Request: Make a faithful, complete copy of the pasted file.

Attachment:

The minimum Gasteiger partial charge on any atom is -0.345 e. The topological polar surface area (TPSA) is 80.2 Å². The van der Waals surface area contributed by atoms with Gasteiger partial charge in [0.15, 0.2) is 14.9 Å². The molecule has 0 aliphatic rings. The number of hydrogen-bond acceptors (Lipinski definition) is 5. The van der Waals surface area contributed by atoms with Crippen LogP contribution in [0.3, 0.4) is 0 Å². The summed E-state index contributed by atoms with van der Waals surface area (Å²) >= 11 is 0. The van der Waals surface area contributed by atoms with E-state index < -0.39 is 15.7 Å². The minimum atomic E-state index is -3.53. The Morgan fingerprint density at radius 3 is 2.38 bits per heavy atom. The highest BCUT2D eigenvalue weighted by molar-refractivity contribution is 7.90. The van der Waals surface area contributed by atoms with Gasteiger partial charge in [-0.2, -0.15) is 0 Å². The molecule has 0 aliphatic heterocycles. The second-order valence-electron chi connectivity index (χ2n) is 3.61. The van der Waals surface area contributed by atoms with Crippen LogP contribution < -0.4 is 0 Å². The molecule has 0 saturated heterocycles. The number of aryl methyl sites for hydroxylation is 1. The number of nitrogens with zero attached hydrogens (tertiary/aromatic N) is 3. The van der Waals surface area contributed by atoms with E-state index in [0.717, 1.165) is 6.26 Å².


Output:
The minimum Gasteiger partial charge on any atom is -0.345 e. The topological polar surface area (TPSA) is 80.2 Å². The van der Waals surface area contributed by atoms with Gasteiger partial charge in [0.15, 0.2) is 14.9 Å². The molecule has 0 aliphatic rings. The number of hydrogen-bond acceptors (Lipinski definition) is 5. The van der Waals surface area contributed by atoms with Crippen LogP contribution in [0.3, 0.4) is 0 Å². The summed E-state index contributed by atoms with van der Waals surface area (Å²) >= 11 is 0. The van der Waals surface area contributed by atoms with E-state index < -0.39 is 15.7 Å². The minimum atomic E-state index is -3.53. The Morgan fingerprint density at radius 3 is 2.38 bits per heavy atom. The highest BCUT2D eigenvalue weighted by molar-refractivity contribution is 7.90. The van der Waals surface area contributed by atoms with Gasteiger partial charge in [-0.2, -0.15) is 0 Å². The molecule has 0 aliphatic heterocycles. The second-order valence-electron chi connectivity index (χ2n) is 3.61. The van der Waals surface area contributed by atoms with Crippen LogP contribution < -0.4 is 0 Å². The molecule has 0 saturated heterocycles. The number of aryl methyl sites for hydroxylation is 1. The number of nitrogens with zero attached hydrogens (tertiary/aromatic N) is 3. The van der Waals surface area contributed by atoms with E-state index in [0.717, 1.165) is 6.26 Å².